The small town of Shushtar has some remarkable sights, but traces of relatively recent dilapidation abound; perhaps it is the heat.
And now for something completely different. We have left the mountains of Kordistan, and entered the flat, low-lying land of Khuzestan, further south. The journey by bus is long, but exceedingly comfortable – VIP busses, properly airconditioned, reclining business class seats, no intermediate stops except for lunch. The last 45 minute taxi ride is very uncomfortable. Many of our Iranian aquaintences on the way had warned us that is would be too hot, now, in Khuzestan. We ignored their advice. They were right. We arrive in Shushtar at 6 pm. Late afternoon. And it is still 45o C.
Yet, Khuzestan is a must on the extended tourist trail of Iran, and we had selected Shushtar as our base, mostly because it has a nice hotel in a traditional house. With airconditioning.
Shushtar is located on the Karoun river, a surprisingly significant river in such a dry and hot area. For many years, Shushtar has manipulated the river flow to provide for irrigation, as well as using the water power for milling flower, seeds and all other sorts of things. To do so, they built an early dam, and forced the water through a multitude of channels and chutes, driving the water wheels. Much of this has been restored, and has been turned into a fascinating site. The dam, the Band-e Mizan that leads the water to the mills, is somewhat less impressive, but, given its 7th Century construction – apparently designed and built by captured Roman slaves – and its ability to raise the water level by some 2 meters, quite an engineering achievement.
Another part of the water system was formed by the bridge, and part-dam, across the river, the Pol-e Shandravan, an impressive, if now ruined, multi-arched structure. Nearby, a smaller river channel is crossed by the still functioning cute little Pol-e Mostofi, and the restored, Pol-e Sengborum, probably from the 19th C.. Close to the bridge is a delapidated mansion, sadly abandoned, and the Sallasal Castle. This was once dominating the river front – and even until the 1920s an attractive three story building, to which many old photos testify -, but now not much more than a pile of rubble. Until you discover the underground chambers, the Shavadun, which were dug out by hand in Sassanid times, up tp 20 meters deep in the rock, to provide for a cool day room, complete with air circulation systems. Or the so-called Darian channel, a partly underground canal, equilly hand-dug, that allowed water to pass from the river into an age-old irrigation system for the agricultural fields further south. Or the ancient stables, now turned into a small museum, with tools and other artefacts, and the historical photos – which show the castle in its 1920 form.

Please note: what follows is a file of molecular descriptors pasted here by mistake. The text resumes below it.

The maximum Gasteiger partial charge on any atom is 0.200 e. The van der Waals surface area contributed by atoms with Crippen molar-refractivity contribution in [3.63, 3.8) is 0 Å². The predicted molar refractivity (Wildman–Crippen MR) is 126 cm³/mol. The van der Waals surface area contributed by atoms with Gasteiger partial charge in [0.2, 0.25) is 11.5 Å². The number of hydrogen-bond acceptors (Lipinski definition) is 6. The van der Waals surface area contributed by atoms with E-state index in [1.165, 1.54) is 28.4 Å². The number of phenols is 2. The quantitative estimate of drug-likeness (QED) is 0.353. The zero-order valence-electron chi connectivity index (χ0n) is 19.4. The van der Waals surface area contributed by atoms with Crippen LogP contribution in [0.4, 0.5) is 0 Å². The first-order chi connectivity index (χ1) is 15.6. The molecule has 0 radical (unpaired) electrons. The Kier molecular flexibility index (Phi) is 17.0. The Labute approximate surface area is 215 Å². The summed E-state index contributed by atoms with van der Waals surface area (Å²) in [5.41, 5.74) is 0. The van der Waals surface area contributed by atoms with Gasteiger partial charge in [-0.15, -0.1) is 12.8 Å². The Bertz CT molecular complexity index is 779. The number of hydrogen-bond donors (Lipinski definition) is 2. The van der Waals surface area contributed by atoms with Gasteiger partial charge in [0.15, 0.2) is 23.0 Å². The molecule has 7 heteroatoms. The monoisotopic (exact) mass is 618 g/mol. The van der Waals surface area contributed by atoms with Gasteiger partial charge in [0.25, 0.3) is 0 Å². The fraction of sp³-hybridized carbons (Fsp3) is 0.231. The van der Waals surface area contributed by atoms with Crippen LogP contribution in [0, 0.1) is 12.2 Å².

Obviously, there used to be many more old buildings in town. Everywhere are the traces, in the form of ruined houses, where the curved arches and niches from the interior are now brutally exposed. Instead of restoration, these are being pulled down, and replaced by phantasy-less, ugly brick cubicles. How ironic that a country that has produced such a wealth of architectural treasures, now seems to have forgotten all about it.
Walking the small alleys in between the major roads, everywhere is rubbish, in plastic bags left to rot. And rotting they do – not the bags, but what is inside, generating a pervasive stank in the heat of the day. The occasional dumpster hasn’t been emptied for a long time, and that, too, adds to the smell. Yet, Shushtar is a friendly town, which once again doesn’t seem to get a lot of foreign tourists. After eight in the evening, it gets busier in the streets; people visit the bazaar, the restaurants and the food stalls – falafel and some kind of large samosa are popular. The fast-food joint, a combination of Domino’s, MacDonalds and KFC, is doing good business, although the pizza we had was positively horrible. Back to the kebabs again, tomorrow!
next: the ziggurat of Choqa Zanbil